One who submits meekly to domination or mistreatment by others.
We all know the term “to be a doormat”. But have you ever found yourself to be the office doormat?
I started my career when I was very young and inexperienced. I didn’t know how to say no and set boundaries when it came to my colleagues. Often this resulted in me performing someone else’s duties over and above my own, working overtime without getting paid and getting saddled with tasks nobody else wanted to do. People saw my “niceness” as being week, and they took advantage of it.
Now, after many years, I realise that I was treated as the office doormat.
What can you do if you fall under the “office doormat” category?
The trick is to learn to say “no” and set boundaries. Most people feel guilty in saying no and are scared they will offend someone or damage their reputation. On the other hand, you might jeopardise your career and lose the respect you, as a valuable team member, deserve by always saying yes.
Stop completing your team members’ work. Spending more time on a colleagues project than focusing and completing your own might be a clear neon sign that you fall under the office doormat category. Again, set boundaries and remember, it’s ok to say no.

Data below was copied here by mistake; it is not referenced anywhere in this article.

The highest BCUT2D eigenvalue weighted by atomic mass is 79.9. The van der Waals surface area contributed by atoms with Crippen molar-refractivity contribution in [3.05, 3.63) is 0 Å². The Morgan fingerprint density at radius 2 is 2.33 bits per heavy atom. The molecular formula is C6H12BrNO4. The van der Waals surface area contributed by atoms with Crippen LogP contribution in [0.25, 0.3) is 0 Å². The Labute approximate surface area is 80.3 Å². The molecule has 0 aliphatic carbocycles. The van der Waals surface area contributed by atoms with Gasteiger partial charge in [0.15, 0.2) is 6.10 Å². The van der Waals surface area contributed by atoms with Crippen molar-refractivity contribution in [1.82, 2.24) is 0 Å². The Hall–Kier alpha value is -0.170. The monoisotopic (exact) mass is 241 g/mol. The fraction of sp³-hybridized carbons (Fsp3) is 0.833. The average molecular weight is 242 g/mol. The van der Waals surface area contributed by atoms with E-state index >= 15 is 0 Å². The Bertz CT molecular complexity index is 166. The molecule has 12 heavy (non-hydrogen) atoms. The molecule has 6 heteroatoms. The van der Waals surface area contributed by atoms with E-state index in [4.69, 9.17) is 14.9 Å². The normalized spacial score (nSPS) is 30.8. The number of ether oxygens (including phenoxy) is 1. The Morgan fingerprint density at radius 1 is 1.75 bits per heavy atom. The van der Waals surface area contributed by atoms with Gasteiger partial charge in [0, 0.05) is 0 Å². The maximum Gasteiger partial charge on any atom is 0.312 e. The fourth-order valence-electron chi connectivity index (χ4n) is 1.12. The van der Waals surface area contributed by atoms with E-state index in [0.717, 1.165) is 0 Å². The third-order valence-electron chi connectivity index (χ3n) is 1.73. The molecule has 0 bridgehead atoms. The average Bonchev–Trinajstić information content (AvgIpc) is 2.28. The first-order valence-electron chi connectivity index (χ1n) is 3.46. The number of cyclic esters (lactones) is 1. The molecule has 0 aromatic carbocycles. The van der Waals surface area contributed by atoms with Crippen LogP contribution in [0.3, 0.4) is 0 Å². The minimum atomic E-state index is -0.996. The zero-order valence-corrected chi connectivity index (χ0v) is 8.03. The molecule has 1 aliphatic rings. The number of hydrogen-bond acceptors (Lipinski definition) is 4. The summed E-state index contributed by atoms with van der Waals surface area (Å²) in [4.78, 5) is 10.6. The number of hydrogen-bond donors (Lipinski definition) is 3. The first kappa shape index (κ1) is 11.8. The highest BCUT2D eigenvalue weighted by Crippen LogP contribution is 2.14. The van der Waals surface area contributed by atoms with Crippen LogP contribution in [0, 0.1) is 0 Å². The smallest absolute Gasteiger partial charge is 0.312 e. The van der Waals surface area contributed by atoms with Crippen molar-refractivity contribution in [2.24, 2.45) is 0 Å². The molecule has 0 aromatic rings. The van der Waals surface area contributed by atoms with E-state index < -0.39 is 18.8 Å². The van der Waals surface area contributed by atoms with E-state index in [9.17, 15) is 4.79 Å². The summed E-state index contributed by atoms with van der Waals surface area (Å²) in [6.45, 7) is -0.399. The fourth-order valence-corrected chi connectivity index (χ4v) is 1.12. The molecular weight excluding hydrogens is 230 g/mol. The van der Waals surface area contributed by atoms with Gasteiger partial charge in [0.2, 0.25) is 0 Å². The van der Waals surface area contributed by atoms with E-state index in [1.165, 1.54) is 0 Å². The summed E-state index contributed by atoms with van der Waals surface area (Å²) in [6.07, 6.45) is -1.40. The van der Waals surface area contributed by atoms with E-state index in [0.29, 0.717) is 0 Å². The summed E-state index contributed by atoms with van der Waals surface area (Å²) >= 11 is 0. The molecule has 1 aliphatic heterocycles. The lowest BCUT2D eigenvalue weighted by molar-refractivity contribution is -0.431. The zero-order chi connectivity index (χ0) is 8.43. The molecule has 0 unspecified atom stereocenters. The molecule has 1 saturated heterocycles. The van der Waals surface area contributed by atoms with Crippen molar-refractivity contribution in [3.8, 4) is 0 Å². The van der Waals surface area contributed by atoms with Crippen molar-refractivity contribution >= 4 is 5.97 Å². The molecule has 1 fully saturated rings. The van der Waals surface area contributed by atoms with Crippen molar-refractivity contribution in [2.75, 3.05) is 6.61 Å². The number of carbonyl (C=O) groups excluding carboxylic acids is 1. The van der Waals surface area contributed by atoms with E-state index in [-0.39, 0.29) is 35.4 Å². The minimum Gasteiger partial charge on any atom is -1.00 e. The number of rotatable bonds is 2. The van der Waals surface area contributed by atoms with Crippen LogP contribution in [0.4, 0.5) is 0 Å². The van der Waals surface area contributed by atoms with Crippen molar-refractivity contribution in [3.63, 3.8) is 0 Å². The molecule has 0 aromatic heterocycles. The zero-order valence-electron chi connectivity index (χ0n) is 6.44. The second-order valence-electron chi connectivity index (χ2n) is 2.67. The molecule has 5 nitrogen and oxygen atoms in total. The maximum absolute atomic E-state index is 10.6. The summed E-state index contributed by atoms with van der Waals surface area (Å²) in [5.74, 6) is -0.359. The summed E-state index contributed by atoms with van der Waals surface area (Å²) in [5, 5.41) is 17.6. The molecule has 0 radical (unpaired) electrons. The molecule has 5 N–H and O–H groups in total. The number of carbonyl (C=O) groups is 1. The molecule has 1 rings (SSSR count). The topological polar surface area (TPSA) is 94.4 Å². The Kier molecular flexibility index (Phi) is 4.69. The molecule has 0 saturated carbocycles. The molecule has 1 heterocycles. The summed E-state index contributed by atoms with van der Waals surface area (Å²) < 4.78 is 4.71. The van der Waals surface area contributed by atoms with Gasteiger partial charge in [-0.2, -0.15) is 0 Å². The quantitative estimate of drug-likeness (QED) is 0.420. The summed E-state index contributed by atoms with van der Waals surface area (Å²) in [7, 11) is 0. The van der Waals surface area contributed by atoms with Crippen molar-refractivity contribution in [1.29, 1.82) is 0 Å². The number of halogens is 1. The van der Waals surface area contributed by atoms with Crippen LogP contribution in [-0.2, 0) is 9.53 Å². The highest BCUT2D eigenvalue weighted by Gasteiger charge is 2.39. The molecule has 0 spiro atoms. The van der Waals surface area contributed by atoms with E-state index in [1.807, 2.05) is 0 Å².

Are you trying to prove yourself by taking on tasks not assigned to you? Rarely you will get recognition for taking on other’s duties. Most likely, and almost always, someone else will get praised for the work you put so much effort and time into completing, and almost always, the person you assisted will not acknowledge you as a valuable contributor.
Be polite. Saying no gracefully and with genuine empathy and kindness can be so empowering. You don’t have to be puffed up and bark a harsh NO to get your point across.
Of course, this doesn’t mean that you don’t have to help colleagues out now and then and always shut them down if they need some assistance. You will start to see which colleagues rely on your help and those just trying to get someone else to put in all the effort and time.
Personally, I had to come to the point of realising that I had to respect myself and my time. At this stage in my career, my time is more important than it ever was.